On Friday, Oct. 21, University of New Mexico senior Lucien Sebastian completed his first solo exhibition, “Arsenal,” at the John Sommers Gallery. He used the exhibition as a means to find catharsis and come to terms with public and interpersonal responses to his identity as a transgender man.
In the exhibition, Sebastian combined photography with a collection of quotes from others in regard to his identity since coming out as transgender and his responses to them. The exhibition ends on a print with the words “never again” etched into it: Sebastian’s personal reckoning and decision to take his identity off the table as a topic of open discussion or debate. The idea for the exhibition’s name came to him after a debate over his identity in which he was criticized for coming into every argument with an “arsenal” behind him.
“I got hung up on the word ‘arsenal,’ since that’s like a collection of weaponry, and I thought about what that would mean in terms of me, because I do feel like I have to constantly be navigating the world, collecting an arsenal of things to defend myself against everyone,” Sebastian said. “I feel like I am always on the defensive and always going to be questioned for my identity.”
Sebastian started off studying illustration for his first two years of college. He eventually began to feel as if he hit a wall with the medium, however, and fell in love with photography after taking a couple classes.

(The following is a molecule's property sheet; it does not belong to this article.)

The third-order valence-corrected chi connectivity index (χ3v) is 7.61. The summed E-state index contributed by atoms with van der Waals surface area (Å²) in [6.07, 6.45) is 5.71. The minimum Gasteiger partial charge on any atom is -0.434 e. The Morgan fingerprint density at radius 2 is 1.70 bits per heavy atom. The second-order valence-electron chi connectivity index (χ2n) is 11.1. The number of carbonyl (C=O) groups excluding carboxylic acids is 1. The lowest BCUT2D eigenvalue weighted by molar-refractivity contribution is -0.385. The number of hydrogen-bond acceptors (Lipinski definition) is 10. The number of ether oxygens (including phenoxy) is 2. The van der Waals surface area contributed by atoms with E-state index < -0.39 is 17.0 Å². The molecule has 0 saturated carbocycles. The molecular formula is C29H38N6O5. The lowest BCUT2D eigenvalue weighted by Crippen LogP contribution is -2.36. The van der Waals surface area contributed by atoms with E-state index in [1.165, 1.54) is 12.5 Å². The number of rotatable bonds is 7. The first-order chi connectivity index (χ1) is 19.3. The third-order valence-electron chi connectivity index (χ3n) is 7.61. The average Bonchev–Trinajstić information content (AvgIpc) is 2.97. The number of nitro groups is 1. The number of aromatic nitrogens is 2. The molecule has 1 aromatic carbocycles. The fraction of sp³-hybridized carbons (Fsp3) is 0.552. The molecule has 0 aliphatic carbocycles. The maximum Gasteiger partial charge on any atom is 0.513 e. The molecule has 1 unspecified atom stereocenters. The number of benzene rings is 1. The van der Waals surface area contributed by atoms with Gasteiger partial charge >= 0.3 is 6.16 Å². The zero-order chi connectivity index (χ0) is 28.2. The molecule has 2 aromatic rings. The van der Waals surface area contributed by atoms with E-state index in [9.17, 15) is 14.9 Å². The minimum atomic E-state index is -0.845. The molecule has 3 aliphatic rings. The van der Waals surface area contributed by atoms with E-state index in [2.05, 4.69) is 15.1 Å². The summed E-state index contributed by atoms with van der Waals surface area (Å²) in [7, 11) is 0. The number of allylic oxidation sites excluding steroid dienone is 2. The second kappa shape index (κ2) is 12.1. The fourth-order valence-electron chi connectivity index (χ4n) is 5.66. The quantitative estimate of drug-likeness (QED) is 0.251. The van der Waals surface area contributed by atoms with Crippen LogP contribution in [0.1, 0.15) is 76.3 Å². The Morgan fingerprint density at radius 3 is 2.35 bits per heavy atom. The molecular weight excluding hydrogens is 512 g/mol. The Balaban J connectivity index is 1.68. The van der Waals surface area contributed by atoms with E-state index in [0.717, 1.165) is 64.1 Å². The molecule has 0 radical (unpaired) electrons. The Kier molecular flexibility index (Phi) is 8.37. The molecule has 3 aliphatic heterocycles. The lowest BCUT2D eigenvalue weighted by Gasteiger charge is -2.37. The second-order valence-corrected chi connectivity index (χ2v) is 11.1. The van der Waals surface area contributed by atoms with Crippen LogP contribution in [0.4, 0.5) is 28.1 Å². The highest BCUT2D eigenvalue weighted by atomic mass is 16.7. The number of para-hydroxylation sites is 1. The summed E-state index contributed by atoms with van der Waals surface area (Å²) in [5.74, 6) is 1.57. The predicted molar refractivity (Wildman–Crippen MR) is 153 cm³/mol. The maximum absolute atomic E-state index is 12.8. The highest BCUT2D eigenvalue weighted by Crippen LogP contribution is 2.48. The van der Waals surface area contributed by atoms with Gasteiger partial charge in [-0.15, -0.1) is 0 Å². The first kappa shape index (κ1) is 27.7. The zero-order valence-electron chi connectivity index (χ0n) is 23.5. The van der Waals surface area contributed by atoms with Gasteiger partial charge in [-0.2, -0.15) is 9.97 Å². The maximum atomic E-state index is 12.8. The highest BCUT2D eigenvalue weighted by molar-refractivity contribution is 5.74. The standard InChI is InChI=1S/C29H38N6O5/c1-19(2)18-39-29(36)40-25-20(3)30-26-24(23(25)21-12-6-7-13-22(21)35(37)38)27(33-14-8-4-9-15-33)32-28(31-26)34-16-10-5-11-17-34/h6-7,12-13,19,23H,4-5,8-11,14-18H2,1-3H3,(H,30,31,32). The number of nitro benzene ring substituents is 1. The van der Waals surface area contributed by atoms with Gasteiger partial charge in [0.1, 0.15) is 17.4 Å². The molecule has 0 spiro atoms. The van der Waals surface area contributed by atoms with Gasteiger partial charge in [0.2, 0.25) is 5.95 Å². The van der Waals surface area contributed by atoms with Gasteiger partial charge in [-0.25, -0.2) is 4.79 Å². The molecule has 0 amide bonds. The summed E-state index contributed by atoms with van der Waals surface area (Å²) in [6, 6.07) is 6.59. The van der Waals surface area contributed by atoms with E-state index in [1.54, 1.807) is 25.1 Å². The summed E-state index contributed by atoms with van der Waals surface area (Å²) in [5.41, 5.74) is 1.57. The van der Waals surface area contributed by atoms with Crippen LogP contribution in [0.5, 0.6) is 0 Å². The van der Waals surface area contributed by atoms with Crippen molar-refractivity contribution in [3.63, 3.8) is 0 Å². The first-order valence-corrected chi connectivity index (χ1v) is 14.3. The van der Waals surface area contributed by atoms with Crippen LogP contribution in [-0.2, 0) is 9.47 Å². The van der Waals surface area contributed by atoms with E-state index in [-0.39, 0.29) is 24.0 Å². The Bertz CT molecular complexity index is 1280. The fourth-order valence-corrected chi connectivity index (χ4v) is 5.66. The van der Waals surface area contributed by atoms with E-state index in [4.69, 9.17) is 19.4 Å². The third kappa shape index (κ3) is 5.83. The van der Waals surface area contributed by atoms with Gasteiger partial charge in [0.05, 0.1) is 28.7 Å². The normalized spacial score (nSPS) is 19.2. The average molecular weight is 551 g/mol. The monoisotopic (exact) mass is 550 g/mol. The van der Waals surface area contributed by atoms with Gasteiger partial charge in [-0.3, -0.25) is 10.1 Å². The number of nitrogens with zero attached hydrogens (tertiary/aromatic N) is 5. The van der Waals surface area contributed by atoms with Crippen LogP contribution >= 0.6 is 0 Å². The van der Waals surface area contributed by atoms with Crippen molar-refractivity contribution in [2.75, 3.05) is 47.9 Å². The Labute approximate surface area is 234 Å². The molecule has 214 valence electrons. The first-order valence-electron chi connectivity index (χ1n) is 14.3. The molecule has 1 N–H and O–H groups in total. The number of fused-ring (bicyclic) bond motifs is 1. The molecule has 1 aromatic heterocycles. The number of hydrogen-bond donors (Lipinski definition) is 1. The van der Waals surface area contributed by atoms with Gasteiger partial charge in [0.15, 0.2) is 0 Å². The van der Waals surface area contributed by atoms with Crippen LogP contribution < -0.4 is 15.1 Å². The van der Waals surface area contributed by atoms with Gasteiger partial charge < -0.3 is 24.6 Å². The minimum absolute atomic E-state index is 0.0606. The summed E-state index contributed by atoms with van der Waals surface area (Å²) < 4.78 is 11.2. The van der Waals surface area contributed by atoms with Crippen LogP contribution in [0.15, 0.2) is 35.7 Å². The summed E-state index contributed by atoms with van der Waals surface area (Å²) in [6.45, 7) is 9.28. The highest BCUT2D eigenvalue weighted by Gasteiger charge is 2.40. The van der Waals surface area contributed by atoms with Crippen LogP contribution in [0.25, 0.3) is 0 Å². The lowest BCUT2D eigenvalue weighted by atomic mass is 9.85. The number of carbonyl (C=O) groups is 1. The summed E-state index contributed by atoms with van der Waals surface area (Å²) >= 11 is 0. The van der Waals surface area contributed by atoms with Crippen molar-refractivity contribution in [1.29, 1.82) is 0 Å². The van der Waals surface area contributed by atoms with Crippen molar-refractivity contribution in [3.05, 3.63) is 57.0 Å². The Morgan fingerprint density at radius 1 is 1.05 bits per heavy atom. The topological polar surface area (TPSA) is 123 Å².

“I love that it’s rooted in the real, first and foremost, so then anything you do to it afterwards, any alteration that you do, it’s already supported by this real thing that you’ve captured,” Sebastian said.
Primarily interested in landscape photography, Sebastian pulled from violent natural events — jagged coastlines, debris on beaches — for his exhibition, creating what he called a “destructive, yet beautiful growth onto the walls of the gallery.” Throughout his work, he is interested in the way light and shadows between human-made and natural objects play off each other.
Andrew Michael Joseph, a fellow UNM artist who met Sebastian at the age of 13, said that Sebastian’s use of nature as a metaphor for the body has inspired parts of his own work, which incorporates some of those same ideas.
“His ability to be honest and open and his ability to create metaphors that are easy for the general viewer to understand while still retaining the depth he wants is something that I’ve always admired, and I think it’s only been growing the more he works on what he’s doing right now with his investigations of his identity,” Joseph said.
Sebastian’s process is interested not only in the image, but in the treatment of the physical print. In “Arsenal,” he physically scratched conversations he had into the ink of the photographs — some were purposefully ripped or presented without frames. For Sebastian, this process was an exploration of the “sacred” nature of a pristine installation in how it relates to conversations he has had about his own body and gender.
“For me that behaves as a catharsis in what it means to transition within my own body and to essentially manually create my body, and for me, I feel, that translated into that sort of treatment of the prints,” Sebastian said.
Sebastian is pursuing an honors thesis focused around perception of the queer body and catharsis of emotions surrounding queerness through comparison of the natural and unnatural. Immediately after school, he plans to move out of New Mexico and continue his art career before eventually going back for his masters’ degree and potentially teaching. For now, however, his chief goal is to focus on “learning how to make art when no one cares about it.”
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Zara Roy is the copy chief at the Daily Lobo. She can be contacted at email@example.com or on Twitter @zarazzledazzle